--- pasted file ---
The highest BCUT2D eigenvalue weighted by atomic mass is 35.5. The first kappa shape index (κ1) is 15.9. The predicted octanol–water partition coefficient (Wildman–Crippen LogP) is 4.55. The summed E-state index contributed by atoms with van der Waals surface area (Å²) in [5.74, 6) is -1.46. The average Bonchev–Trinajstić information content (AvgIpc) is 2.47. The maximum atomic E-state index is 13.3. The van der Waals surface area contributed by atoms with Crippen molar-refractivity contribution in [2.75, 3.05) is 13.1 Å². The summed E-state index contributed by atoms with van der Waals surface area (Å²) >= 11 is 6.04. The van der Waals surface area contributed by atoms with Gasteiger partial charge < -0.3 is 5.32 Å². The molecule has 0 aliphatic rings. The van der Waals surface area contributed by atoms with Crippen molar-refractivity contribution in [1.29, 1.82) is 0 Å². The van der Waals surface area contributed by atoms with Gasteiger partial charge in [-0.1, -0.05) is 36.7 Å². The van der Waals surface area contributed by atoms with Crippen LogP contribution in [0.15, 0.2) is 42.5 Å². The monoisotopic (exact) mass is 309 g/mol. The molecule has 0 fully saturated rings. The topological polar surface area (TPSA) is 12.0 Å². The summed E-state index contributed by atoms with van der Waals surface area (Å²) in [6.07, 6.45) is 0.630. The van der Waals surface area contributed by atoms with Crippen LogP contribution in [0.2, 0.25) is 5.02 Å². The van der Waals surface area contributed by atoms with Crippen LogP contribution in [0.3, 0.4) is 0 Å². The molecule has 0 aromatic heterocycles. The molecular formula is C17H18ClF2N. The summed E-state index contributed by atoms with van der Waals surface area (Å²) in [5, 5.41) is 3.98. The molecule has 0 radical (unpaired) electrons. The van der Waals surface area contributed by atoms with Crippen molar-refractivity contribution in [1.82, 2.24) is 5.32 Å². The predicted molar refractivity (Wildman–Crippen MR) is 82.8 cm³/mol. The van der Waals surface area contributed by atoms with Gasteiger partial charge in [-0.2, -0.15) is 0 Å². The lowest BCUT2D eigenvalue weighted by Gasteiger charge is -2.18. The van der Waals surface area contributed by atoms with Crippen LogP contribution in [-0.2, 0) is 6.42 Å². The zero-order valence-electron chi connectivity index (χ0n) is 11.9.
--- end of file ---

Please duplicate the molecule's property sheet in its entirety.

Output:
The highest BCUT2D eigenvalue weighted by atomic mass is 35.5. The first kappa shape index (κ1) is 15.9. The predicted octanol–water partition coefficient (Wildman–Crippen LogP) is 4.55. The summed E-state index contributed by atoms with van der Waals surface area (Å²) in [5.74, 6) is -1.46. The average Bonchev–Trinajstić information content (AvgIpc) is 2.47. The maximum atomic E-state index is 13.3. The van der Waals surface area contributed by atoms with Crippen molar-refractivity contribution in [2.75, 3.05) is 13.1 Å². The summed E-state index contributed by atoms with van der Waals surface area (Å²) >= 11 is 6.04. The van der Waals surface area contributed by atoms with Gasteiger partial charge < -0.3 is 5.32 Å². The molecule has 0 aliphatic rings. The van der Waals surface area contributed by atoms with Crippen molar-refractivity contribution in [1.29, 1.82) is 0 Å². The van der Waals surface area contributed by atoms with Gasteiger partial charge in [-0.1, -0.05) is 36.7 Å². The van der Waals surface area contributed by atoms with Crippen LogP contribution in [0.15, 0.2) is 42.5 Å². The monoisotopic (exact) mass is 309 g/mol. The molecule has 0 fully saturated rings. The topological polar surface area (TPSA) is 12.0 Å². The summed E-state index contributed by atoms with van der Waals surface area (Å²) in [6.07, 6.45) is 0.630. The van der Waals surface area contributed by atoms with Crippen LogP contribution in [0.2, 0.25) is 5.02 Å². The van der Waals surface area contributed by atoms with Crippen LogP contribution in [0.3, 0.4) is 0 Å². The molecule has 0 aromatic heterocycles. The molecular formula is C17H18ClF2N. The summed E-state index contributed by atoms with van der Waals surface area (Å²) in [5, 5.41) is 3.98. The molecule has 0 radical (unpaired) electrons. The van der Waals surface area contributed by atoms with Crippen molar-refractivity contribution in [1.82, 2.24) is 5.32 Å². The predicted molar refractivity (Wildman–Crippen MR) is 82.8 cm³/mol. The van der Waals surface area contributed by atoms with Gasteiger partial charge in [-0.2, -0.15) is 0 Å². The lowest BCUT2D eigenvalue weighted by Gasteiger charge is -2.18. The van der Waals surface area contributed by atoms with Crippen LogP contribution in [-0.2, 0) is 6.42 Å². The zero-order valence-electron chi connectivity index (χ0n) is 11.9.